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Artists in Wonderland
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Year 2006, 1
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Artists in Wonderland

Umělec magazine 2006/1


Tony Ozuna | commentary | en cs

A few years ago (Issue 3/2003), Umelec dedicated an issue to the theme, “The End of the Fairy Tale,” and in his essay “End of the Fairy Tale (between the fairy tale and Václav Stratil),” Jiří Ptáček took the English children’s story-teller Lewis Carroll to task for needing a magical mirror, the looking glass, to permit little Alice to enter a fairy tale land beyond her mundane reality.
Ptáček acknowledges that Carroll shouldn’t be solely criticized for this, since perhaps it is the readers themselves (our society in general) who need a trick of smoke and mirrors to permit entrance into wild adventure lands, escapes into alternative realities.
If we confine ourselves to reality (not virtual reality) on this point, more than any other member of society, it seems, artists are able to create or actualize their fantasies. From internationally famous art frauds like Koons to the unknown artist living next door. In his recently published catalog, the young Czech artist Kristof Kintera admits as much, in response to the question, “Why do you do art?”
“It is a way to escape the normal, the everyday routine where everything is as it is supposed to be, everything has its timetable, invoices, and rules. In art as I understand it everything is possible. Absolutely everything.”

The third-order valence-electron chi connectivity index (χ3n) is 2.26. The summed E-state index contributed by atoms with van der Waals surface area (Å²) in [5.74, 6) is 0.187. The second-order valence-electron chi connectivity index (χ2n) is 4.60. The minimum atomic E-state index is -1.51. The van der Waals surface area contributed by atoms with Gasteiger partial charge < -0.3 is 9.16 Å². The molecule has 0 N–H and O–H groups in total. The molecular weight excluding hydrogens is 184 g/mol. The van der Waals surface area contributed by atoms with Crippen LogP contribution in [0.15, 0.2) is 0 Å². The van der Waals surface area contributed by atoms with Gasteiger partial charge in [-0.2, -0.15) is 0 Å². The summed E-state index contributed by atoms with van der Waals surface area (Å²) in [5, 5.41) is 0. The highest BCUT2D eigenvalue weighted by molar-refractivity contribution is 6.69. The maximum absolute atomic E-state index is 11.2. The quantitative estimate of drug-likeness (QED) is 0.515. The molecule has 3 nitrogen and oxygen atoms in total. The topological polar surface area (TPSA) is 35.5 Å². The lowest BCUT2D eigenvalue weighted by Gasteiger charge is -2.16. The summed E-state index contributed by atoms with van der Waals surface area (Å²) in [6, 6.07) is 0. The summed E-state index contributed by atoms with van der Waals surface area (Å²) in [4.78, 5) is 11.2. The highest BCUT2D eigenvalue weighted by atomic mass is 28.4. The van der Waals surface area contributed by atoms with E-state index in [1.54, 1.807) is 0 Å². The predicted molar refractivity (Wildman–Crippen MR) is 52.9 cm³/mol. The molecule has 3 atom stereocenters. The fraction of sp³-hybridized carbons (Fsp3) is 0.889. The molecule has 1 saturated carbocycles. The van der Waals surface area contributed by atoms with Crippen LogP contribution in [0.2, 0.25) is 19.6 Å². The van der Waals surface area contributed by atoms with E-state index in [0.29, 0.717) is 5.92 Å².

Of course, the best of fairy tales, such as Carroll’s “Alice in Wonderland” and “Through the Looking Glass” do exactly what Kintera embraces as an artist. “It’s a free-style with no rules or off-sides,” says Kintera. And it is precisely this escape from the drudgery of normality that is such a rush of pure ecstasy for children, even if it’s just in a book.
But the same can be said for adults as well. I often wonder why fairy tales were so abundant under communism, and even so today. This is because they are not just for kids.
Everyday there are fairy tales on Czech television. On weekends there are generally more than on weekdays: The Ugly Princess, The Smart Princess, The Princess with the Gold Star on her Forehead, There’s No Mushroom Like a Mushroom, etc.
Fairy Tales are essential children’s programming, and they are so ingrained in Czech culture, that it is unimaginable to consider Czech TV without them. So, like it or not, there is no end in sight for the fairy tale. Instead, it remains a potent source of the social imagination, thus Czechs are psychically at ease with the unseen, spirit world.
But is this what Ptáček is attacking by symbolically taking the fairy tale character, and stabbing it through the heart? (see the cover of Umelec issue 3/2003 for this gory image.)
On the other hand, there are Czech artists who would disagree with Ptáček. About Anemone (Documents from a fairy tale), is a modern fairy tale by visual artist Jiří Černický. Published separately in English and Czech (2005), this children’s art book is part of a series by Meander Publishers, which has included Petr Nikl’s A Fairy Tale About a Wee Fish Named Rybitinka, and Rybaba and The Sea Soul, as author and illustrator, Pavla Hájková’s Rusalka (illustrated by Michaela Černická) and Václav Havel’s The Pizh’duks (illustrated by Jiří Sopko).
A good number of heroes in Czech arts and literature have created books for children, both fairy tales and fantasies. Among the most known, the Capek brothers. But the Meander series emphasizes the art more than traditional Czech publishers have done.